Federal agencies fall short on data breaches, GAO report says
The number of data breaches reported by government agencies more than doubled in a four-year period.
Federal agencies are not doing enough to guard against data breaches and protect personal identifiable information (PII) from falling into the wrong hands, according to a report released Wednesday by the Government Accountability Office (GAO).
Noting that the number of data breaches reported by government has more than doubled in just four years to 25,566 incidents, the GAO report said that as a collector of large amounts of PII, government has an obligation to adequately protect it and respond quickly when breaches occur.
But the latest GAO research found that those organizations fell short on both counts. Between 2009 and 2013, the number of incidents involving PII swelled by more than 140 percent and government was the target of some high-profile attacks. Laptops stolen from the home of a Veterans Administration employee exposed PII on roughly 26.5 million veterans while more recently, hackers obtained information about 104,000 people from a Department of Energy system.
The study follows earlier reports — the latest in December scrutinizing the IRS, SEC, Department of the Army and five other agencies — that the organizations are uneven in addressing eight components of a mandated information security program and fail to adequately implement specific security controls. And, in fact, they are challenged by a wide range of attacks. While the largest number of incidents was non-cyber in nature, 16 percent were a result of malware and 19 percent were due to policy violation, the GAO study said.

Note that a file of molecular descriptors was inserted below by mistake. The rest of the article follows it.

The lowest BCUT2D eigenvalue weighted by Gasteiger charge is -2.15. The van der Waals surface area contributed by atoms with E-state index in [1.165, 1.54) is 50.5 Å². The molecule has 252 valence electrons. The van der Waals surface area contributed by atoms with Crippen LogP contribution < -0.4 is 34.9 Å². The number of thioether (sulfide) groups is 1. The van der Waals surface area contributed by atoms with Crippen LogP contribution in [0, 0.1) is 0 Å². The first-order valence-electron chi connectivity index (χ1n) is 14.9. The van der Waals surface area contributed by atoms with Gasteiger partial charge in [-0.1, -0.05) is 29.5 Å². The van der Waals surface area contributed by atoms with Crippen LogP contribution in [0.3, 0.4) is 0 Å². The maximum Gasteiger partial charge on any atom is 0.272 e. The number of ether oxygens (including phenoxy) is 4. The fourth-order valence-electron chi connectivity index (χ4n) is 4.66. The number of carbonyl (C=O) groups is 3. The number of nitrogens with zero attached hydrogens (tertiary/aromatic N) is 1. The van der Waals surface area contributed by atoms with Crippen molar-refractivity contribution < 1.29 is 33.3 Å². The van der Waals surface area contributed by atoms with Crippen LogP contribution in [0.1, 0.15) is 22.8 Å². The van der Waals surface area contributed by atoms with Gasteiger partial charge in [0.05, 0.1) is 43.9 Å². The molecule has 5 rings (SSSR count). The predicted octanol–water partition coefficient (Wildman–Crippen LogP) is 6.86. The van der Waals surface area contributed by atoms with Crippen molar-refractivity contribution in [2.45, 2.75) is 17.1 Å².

GAO Director of Information Security Issues Gregory Wilshusen revealed the results of the study, "Information Security: Federal Agencies Need to Enhance Responses to Data Breaches," in testimony before the Senate Committee on Homeland Security and Government Affairs, just a day after Federal Trade Commission (FTC) Chairwoman Edith Ramirez outlined the FTC's aggressive pursuit of private companies for failing to “provide reasonable protections for consumers personal information.”